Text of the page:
VIII. On the last chew ready your drink in one hand and take a sip.

IX. That sip is the close to your sketch, so finish off the sketch whilst you gulp.

X. Take another bite and start the process again. By the time you have finished your food and drink you will have collection of quick sketches.

Through this method I have collected a series of sketches over the years. As time progressed throughout the year, I could see an improvement in my mark making and the information recorded on the page.

This book is a collection from the latter part of 2017, although in my opinion it is not my best work, it is my most honest work. This process is a joy, you should go and try it yourself, I think you will be surprised. (The trick is to chew slow, that way you really savour the taste of whatever you are eating, just make sure it’s something yummy).

With that sorted I pressed on, proceeding with self-publication. I was keen to use Kindle direct publishing (KDP), although there were other platforms, I had my eyes set on that.

With KDP, authors can directly upload their book files, and it will appear in the Kindle store as an eBook for readers to purchase and instantly download. I liked the sound of that.

I learnt that the bigger the file the more it would cost me to publish the books. Being that my eBook was made up primarily of big jpegs, it meant I would have to remove quite a few of the images. The bigger the file size the less likely it would be that I would make money. Although money was not really the aim, I wanted to give my series a chance to grow out there in the world. So, I reduced the number of images in the book, selecting the best images. I chose 13 images which reduced the file size massively.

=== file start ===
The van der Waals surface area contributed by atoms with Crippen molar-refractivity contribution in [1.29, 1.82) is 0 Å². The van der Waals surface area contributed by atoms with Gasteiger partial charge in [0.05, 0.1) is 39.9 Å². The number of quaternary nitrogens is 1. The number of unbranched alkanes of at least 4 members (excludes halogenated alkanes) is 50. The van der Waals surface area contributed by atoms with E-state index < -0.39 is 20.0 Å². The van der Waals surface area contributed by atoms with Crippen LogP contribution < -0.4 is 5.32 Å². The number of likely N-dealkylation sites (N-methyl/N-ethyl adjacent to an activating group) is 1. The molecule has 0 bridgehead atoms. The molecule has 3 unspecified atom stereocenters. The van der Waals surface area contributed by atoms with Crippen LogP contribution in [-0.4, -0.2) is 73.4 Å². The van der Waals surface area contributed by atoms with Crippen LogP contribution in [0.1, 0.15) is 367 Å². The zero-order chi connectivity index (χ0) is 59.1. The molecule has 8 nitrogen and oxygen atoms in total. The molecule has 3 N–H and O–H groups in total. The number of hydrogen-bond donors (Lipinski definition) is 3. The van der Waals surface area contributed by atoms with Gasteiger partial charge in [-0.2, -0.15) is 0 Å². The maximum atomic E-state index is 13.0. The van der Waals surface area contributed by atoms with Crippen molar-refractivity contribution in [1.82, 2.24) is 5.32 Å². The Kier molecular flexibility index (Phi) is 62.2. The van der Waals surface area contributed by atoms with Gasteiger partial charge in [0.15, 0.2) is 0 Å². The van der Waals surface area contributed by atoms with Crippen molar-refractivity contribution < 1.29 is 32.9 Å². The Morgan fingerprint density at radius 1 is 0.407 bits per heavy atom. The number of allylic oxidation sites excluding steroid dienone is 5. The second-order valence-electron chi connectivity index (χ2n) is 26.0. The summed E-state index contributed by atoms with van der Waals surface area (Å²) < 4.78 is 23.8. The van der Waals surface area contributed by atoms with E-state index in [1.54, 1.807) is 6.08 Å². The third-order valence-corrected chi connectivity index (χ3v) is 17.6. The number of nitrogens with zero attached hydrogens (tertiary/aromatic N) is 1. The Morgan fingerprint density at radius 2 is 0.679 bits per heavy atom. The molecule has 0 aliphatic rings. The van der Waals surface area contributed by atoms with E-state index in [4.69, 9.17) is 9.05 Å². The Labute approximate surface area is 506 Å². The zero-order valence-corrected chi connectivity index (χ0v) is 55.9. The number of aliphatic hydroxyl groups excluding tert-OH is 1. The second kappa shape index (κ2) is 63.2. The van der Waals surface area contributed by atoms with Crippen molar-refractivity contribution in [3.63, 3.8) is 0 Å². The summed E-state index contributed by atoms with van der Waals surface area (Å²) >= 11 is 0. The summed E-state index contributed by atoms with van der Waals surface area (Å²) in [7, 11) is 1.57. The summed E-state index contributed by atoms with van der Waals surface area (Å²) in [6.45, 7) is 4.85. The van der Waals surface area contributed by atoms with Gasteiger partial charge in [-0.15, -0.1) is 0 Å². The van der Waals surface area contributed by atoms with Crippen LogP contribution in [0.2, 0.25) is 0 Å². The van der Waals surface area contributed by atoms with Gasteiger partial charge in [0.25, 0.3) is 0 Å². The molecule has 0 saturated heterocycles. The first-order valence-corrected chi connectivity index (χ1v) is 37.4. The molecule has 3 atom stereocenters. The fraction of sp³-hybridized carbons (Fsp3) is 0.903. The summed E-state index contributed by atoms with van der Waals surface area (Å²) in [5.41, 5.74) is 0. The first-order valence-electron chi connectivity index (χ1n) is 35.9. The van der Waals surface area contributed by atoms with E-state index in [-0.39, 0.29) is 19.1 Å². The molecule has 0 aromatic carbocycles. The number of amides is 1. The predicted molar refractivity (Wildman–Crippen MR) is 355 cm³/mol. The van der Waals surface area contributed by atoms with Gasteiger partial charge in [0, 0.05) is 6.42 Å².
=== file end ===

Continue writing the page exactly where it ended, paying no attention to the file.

Pricing is important with KDP, the book needed to be at an affordable price. The recommended price is between £0.99 - £2.99. With prices like this you can enrol in schemes like KDP Select.

KDP Select allows authors to tap into more expansive Amazon benefits for their eBooks. Kindle Owners' Lending Library (KOLL) is one of those benefits. KDP Select makes your eBook available on KOLL.

KOLL, is a program open to Amazon Prime subscribers. It offers members who own a Kindle one free download per month. I didn’t mind this so much because I just wanted to get my work out there.

With that decided I needed now to create a cover for the books. There is a selection of available styles for book covers on KDP. However, I wanted to make my own and add a personal touch.

The chew sip method obviously revolves around food and drink. So, the book cover could have just that on the cover. This is something that all people are drawn to and can familiarise themselves with. Coffee shop food would make sense also as it is true to the setting in which I sketch.